Whilst most of the media’s post-RDR focus has centred on adviser charging, platforms are also having to think long and hard about their fee structures.
Most platforms, with Alliance Trust Savings a notable exception, operate a charging model based on assets held.
Many operate a tiered approach depending on asset size. However, there are awkward questions to be answered over whether the charges associated with larger levels of assets can be justified.
There may be an extra burden on platforms associated with big orders and the increased risk involved, but whether this equates to the current differences you see in fees depending on asset size is questionable.
Alongside the debate on platform charges, we also have the PR circus around the preferential share classes platforms are looking to negotiate with fund groups.
Certain platforms may have won an early PR victory by persuading some media outlets to use an outrageously loaded and subjective term (super clean) to describe the deals they have negotiated with fund groups.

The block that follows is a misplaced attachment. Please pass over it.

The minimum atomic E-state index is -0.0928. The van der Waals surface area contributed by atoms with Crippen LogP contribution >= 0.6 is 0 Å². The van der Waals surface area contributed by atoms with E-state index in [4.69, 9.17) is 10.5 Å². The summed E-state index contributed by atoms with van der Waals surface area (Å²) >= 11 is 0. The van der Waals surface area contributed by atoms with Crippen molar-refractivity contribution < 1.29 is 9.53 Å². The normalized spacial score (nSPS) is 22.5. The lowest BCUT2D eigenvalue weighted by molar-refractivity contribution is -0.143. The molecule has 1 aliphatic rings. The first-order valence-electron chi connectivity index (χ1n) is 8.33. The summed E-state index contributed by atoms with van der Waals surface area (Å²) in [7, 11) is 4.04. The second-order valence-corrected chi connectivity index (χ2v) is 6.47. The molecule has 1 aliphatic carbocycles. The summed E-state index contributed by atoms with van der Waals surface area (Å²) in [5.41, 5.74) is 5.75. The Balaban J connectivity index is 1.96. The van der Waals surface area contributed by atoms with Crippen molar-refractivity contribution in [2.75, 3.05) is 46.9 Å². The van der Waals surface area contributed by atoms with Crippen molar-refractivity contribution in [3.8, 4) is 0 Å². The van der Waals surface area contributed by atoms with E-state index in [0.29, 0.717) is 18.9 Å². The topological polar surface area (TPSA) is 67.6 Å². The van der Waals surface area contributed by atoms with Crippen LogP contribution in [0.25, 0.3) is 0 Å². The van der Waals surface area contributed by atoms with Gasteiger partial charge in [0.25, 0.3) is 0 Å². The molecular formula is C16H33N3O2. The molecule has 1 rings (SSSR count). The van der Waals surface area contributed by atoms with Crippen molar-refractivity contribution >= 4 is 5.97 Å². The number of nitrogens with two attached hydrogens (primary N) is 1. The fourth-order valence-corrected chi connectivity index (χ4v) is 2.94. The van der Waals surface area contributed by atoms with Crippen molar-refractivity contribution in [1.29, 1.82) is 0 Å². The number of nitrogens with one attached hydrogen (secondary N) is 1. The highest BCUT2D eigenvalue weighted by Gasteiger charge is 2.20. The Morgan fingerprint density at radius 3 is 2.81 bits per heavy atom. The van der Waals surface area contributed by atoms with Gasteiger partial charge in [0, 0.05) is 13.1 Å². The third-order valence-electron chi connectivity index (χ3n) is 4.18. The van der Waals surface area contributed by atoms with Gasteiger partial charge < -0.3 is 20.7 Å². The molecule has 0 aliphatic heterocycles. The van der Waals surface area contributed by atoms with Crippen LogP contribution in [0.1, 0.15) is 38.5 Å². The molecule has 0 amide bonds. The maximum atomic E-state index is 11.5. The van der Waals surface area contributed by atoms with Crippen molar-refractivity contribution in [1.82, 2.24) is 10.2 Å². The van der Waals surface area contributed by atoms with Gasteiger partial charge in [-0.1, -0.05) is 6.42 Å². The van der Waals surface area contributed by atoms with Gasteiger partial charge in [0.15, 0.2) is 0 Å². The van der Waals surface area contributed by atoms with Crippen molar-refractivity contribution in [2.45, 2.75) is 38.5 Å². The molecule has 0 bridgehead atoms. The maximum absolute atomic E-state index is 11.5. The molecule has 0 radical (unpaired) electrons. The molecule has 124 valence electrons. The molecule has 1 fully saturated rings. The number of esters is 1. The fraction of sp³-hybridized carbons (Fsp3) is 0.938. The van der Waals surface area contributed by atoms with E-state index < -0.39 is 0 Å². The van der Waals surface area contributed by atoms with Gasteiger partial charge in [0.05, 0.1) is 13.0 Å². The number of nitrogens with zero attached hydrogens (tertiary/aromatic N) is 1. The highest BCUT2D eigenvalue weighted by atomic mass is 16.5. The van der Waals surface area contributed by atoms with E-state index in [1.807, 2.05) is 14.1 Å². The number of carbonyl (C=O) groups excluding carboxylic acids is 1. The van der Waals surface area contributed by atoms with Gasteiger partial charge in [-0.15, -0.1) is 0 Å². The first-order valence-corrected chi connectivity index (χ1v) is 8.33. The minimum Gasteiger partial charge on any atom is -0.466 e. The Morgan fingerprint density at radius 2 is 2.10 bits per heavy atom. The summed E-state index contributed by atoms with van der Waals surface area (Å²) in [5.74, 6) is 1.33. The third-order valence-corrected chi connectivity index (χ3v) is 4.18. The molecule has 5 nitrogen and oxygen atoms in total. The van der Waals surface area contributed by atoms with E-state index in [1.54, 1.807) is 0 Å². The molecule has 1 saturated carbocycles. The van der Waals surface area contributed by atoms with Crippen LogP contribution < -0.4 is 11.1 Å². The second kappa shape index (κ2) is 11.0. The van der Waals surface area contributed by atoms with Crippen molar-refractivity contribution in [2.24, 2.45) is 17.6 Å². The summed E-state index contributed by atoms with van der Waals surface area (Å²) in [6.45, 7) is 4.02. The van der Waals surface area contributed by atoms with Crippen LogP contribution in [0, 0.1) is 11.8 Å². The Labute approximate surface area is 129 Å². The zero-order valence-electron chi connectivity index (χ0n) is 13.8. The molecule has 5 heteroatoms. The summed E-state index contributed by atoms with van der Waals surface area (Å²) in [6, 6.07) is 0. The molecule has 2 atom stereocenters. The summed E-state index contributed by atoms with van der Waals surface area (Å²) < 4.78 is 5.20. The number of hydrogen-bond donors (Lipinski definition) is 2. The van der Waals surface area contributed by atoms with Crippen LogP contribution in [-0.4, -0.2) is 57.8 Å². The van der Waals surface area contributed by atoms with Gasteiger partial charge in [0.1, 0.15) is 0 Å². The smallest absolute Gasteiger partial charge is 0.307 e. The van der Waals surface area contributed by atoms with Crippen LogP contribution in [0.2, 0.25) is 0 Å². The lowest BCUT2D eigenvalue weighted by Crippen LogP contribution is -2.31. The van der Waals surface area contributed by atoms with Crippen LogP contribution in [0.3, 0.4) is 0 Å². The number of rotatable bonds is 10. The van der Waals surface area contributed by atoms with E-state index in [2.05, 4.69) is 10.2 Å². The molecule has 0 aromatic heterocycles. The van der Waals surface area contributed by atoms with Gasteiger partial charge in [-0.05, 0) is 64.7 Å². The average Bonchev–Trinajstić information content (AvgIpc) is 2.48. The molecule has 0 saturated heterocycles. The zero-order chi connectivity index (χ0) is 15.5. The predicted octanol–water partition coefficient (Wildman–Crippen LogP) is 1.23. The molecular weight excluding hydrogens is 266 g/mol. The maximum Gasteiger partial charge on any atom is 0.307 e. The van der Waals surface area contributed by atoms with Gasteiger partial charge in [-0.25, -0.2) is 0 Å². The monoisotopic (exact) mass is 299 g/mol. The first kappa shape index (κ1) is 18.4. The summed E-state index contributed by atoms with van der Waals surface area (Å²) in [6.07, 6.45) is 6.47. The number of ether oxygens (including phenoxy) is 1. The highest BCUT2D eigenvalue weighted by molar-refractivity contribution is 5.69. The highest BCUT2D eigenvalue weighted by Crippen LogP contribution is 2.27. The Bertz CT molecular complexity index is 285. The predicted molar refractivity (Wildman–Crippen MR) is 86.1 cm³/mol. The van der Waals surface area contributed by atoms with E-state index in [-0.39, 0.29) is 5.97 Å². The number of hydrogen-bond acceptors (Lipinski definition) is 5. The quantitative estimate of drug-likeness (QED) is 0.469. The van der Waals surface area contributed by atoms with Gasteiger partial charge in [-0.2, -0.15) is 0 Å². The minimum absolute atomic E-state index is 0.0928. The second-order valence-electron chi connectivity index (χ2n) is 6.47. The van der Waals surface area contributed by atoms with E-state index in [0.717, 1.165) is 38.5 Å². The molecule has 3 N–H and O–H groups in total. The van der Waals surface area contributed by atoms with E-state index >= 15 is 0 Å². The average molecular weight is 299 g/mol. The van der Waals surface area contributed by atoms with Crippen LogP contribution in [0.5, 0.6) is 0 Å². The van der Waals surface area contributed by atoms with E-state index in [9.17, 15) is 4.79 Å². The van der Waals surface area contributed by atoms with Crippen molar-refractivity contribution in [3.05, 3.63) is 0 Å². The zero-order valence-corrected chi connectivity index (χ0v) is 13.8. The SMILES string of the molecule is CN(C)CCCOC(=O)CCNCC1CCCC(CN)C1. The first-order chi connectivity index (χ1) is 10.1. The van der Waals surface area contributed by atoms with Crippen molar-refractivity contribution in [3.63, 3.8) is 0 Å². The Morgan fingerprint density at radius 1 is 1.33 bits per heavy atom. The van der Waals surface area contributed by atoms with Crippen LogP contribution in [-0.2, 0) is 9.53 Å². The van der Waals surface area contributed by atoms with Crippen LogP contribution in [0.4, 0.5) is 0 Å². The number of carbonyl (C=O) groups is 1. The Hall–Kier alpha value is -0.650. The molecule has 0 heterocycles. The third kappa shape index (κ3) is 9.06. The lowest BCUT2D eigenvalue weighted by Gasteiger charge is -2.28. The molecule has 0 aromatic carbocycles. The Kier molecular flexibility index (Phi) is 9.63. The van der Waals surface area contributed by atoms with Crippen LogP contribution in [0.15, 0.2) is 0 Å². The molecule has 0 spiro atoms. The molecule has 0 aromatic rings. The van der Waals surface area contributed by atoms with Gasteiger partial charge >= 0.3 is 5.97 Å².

A few basis points shaved off a few funds is not likely to influence selection and we will have to hear about some serious discounts on popular funds before most advisers will sit up and take notice. Whilst details on individual fund deals are yet to be announced, asset managers are more likely to offer lower charges on newer or less popular funds.
It is likely that most platforms will end up having access to the various different new or institutional share classes being touted. Without considerable levels of assets these new share classes could attract additional expenses which cancel out the lower AMC.
Any pressure to drive down costs to the investor should be welcomed. However it is hard to shake the sense that these deals are more about marketing the platform to advisers than anything else.
Whether this trend translates to lower costs for the end investor remains to be seen.
However, it is likely that other issues, such as overall fee structures, sustainability and service levels are likely to have a more dramatic effect on the way the market shapes up.